Pregnancy Rewires Brain of First Time Mothers Up To 2 Years!

Admin | Published 2016-12-20 09:51

The so-called mother's instinct may have a scientific basis after all. Study suggests that a portion of a woman's brain architecture changes during her first pregnancy that can last up to two years.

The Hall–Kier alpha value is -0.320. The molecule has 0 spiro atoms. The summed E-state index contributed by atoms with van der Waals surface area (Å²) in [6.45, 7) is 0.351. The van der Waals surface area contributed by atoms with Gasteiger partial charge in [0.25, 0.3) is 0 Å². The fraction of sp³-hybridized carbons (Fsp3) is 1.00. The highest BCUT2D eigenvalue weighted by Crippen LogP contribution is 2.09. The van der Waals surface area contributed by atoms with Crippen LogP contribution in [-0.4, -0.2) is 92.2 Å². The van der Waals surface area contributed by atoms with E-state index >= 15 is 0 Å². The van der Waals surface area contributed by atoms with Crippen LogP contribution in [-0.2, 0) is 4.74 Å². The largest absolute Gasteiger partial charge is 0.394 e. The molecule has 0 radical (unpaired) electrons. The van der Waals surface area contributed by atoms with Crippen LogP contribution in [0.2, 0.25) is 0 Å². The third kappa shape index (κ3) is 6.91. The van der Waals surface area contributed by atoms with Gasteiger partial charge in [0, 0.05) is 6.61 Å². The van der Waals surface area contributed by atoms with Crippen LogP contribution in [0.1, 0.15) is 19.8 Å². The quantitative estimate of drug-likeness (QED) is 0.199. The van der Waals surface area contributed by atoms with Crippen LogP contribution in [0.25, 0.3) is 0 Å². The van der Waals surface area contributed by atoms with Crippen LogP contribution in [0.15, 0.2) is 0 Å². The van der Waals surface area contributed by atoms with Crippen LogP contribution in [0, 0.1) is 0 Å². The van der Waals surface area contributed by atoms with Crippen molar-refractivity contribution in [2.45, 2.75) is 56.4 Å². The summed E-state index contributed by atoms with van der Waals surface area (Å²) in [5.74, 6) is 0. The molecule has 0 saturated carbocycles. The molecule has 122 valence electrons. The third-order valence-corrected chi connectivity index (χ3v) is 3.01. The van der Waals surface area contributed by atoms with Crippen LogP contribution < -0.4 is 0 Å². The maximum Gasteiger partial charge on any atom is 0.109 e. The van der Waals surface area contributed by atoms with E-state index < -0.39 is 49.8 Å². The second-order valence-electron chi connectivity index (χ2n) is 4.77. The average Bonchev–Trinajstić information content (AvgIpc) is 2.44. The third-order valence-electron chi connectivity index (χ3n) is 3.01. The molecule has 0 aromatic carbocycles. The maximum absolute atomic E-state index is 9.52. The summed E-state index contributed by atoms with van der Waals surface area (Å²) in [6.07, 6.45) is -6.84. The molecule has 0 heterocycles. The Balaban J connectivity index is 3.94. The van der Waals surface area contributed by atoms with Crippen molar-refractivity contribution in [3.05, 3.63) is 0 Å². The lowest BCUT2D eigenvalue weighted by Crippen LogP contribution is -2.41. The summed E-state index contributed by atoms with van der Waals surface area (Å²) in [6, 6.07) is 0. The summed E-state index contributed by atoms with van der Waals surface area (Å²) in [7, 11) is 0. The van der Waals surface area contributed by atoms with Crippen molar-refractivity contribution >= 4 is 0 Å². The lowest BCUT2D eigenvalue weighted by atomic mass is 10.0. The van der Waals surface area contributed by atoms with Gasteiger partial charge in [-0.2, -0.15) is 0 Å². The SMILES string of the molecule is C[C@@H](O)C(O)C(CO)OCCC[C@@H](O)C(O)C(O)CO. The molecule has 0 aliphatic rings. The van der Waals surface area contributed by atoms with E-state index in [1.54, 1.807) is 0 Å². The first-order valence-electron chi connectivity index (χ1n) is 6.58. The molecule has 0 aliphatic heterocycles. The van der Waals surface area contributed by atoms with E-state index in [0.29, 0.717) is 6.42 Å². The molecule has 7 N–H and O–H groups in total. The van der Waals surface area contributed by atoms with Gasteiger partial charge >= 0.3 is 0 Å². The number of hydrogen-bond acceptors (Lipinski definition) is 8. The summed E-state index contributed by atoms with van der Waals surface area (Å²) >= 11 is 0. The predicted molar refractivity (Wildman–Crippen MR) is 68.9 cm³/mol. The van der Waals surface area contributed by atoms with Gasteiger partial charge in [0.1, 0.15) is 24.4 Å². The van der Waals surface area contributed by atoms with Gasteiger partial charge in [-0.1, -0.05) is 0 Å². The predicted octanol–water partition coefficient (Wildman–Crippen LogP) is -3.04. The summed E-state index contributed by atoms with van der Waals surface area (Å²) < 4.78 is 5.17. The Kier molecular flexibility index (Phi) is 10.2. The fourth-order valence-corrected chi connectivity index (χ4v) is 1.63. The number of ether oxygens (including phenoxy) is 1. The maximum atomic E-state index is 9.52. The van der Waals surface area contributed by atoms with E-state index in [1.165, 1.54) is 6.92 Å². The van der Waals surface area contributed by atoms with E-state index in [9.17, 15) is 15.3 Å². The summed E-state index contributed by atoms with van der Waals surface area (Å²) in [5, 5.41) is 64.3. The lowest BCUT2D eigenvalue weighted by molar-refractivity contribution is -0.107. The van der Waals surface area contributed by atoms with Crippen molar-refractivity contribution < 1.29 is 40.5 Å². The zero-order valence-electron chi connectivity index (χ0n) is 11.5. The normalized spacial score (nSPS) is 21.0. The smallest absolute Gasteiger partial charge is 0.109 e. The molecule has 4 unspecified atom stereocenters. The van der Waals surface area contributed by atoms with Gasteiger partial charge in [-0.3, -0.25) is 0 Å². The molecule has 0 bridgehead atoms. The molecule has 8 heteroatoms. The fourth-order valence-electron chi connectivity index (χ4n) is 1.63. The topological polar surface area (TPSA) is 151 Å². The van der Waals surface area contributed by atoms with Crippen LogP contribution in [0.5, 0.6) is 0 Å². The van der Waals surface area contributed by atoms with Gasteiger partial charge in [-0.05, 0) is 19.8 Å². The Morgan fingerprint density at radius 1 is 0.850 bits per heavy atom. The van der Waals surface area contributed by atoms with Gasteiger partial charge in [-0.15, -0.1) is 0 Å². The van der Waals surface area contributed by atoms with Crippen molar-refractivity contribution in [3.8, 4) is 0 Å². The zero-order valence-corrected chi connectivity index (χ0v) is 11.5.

Similar studies have explained the different ways pregnancy changes a mother's brain just like how mothers may have stored her son's cells inside her brain. But this new study on rewiring mothers' brain during her first pregnancy however suggests a different function. This brain change seems like a warning or defense system is being developed in a woman's biology. The gray matter in the brain shrinks in those areas that may cause them to respond well to their infant's needs or detect threats in the surroundings. Pregnancy is like a whirlwind of physiological and physical changes in a woman's body with hormones flying out the window, so to speak. Sustaining and channeling all the vital human necessities to create another human being as healthy as possible is something that takes huge amount of a mother's own life-sustaining resources like blood, nutrients and hormones among other things. In fact, a previous study also links the lack of vitamin D in mothers during their pregnancy may put infant to a bigger risk of developing autism. Elseline Hoekzema, lead author of the study and a neuroscientist at Leiden University the Netherlands wants to make it clear that although there is a grey matter loss, it does not suggest losing brain or losing vital functionality, sometimes it suggests otherwise. “Gray matter volume loss can also represent a beneficial process of maturation or specialization," she explained. Hoekzema and her colleagues conducted the study in affiliation with the Autonomous University of Barcelona, Spain. They used MRI to scan brains of 25 women who had never had children. They also did the scan before they became pregnant and again a little over a month after they gave birth. The team also scanned 19 first-time fathers at the same scanning intervals, 17 men without children, and 20 women without children who did not become pregnant during the study. All in all, the study gathered 4 groups. Using computer-generated analyses, the results showed highly consistent volume losses of gray matter in mothers. The part of their brain that changes have functions that are linked to the nature of motherhood like reading social queues - the desires and intentions of others. Other parts are linked to the common mental disruptions claimed to occur after pregnancy like memory deficits. In a real-time MRI reading, mothers were shown with their infants' images and the result showed that those areas of the brain with gray matter loss were most active. The pregnant women in the said study had their brain scanned again after two years and the result showed that the only area that had redeveloped was the hippocampus. “It opens the door to the possibility that it might cause changes in parenting that might have implications in decision-making and behavior later in life,” said Mel Rutherford, an evolutionary psychologist at McMaster University in Hamilton, Canada. This study also shows us that the physical and physiological changes are not due to the psychological burden and physical stress caused by pregnancy. The study is published in journal Nature Neuroscience. See: Woman Gave Birth to “Miracle Baby” With Frozen Ovary She Had As a Child
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